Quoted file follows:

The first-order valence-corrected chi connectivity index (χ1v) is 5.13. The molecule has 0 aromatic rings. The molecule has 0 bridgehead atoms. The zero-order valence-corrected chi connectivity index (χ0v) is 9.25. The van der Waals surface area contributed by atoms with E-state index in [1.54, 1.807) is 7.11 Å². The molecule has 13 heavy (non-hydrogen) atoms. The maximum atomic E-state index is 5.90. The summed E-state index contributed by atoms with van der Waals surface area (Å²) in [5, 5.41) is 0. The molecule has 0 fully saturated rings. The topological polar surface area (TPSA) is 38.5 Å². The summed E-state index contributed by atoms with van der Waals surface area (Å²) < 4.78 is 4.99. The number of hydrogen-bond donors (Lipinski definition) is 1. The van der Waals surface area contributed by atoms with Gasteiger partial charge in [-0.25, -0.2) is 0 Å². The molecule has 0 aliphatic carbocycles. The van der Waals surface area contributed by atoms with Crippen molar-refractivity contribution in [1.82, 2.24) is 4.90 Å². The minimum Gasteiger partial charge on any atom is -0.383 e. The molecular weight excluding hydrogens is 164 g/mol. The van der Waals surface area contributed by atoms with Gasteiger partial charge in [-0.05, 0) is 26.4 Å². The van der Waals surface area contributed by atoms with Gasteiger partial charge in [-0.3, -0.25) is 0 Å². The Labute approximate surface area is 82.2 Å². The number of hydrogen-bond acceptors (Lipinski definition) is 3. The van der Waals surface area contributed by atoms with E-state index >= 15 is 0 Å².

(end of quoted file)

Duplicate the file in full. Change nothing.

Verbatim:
The first-order valence-corrected chi connectivity index (χ1v) is 5.13. The molecule has 0 aromatic rings. The molecule has 0 bridgehead atoms. The zero-order valence-corrected chi connectivity index (χ0v) is 9.25. The van der Waals surface area contributed by atoms with E-state index in [1.54, 1.807) is 7.11 Å². The molecule has 13 heavy (non-hydrogen) atoms. The maximum atomic E-state index is 5.90. The summed E-state index contributed by atoms with van der Waals surface area (Å²) in [5, 5.41) is 0. The molecule has 0 fully saturated rings. The topological polar surface area (TPSA) is 38.5 Å². The summed E-state index contributed by atoms with van der Waals surface area (Å²) < 4.78 is 4.99. The number of hydrogen-bond donors (Lipinski definition) is 1. The van der Waals surface area contributed by atoms with Gasteiger partial charge in [-0.25, -0.2) is 0 Å². The molecule has 0 aliphatic carbocycles. The van der Waals surface area contributed by atoms with Crippen molar-refractivity contribution in [1.82, 2.24) is 4.90 Å². The minimum Gasteiger partial charge on any atom is -0.383 e. The molecular weight excluding hydrogens is 164 g/mol. The van der Waals surface area contributed by atoms with Gasteiger partial charge in [-0.05, 0) is 26.4 Å². The van der Waals surface area contributed by atoms with Gasteiger partial charge in [-0.3, -0.25) is 0 Å². The Labute approximate surface area is 82.2 Å². The number of hydrogen-bond acceptors (Lipinski definition) is 3. The van der Waals surface area contributed by atoms with E-state index >= 15 is 0 Å².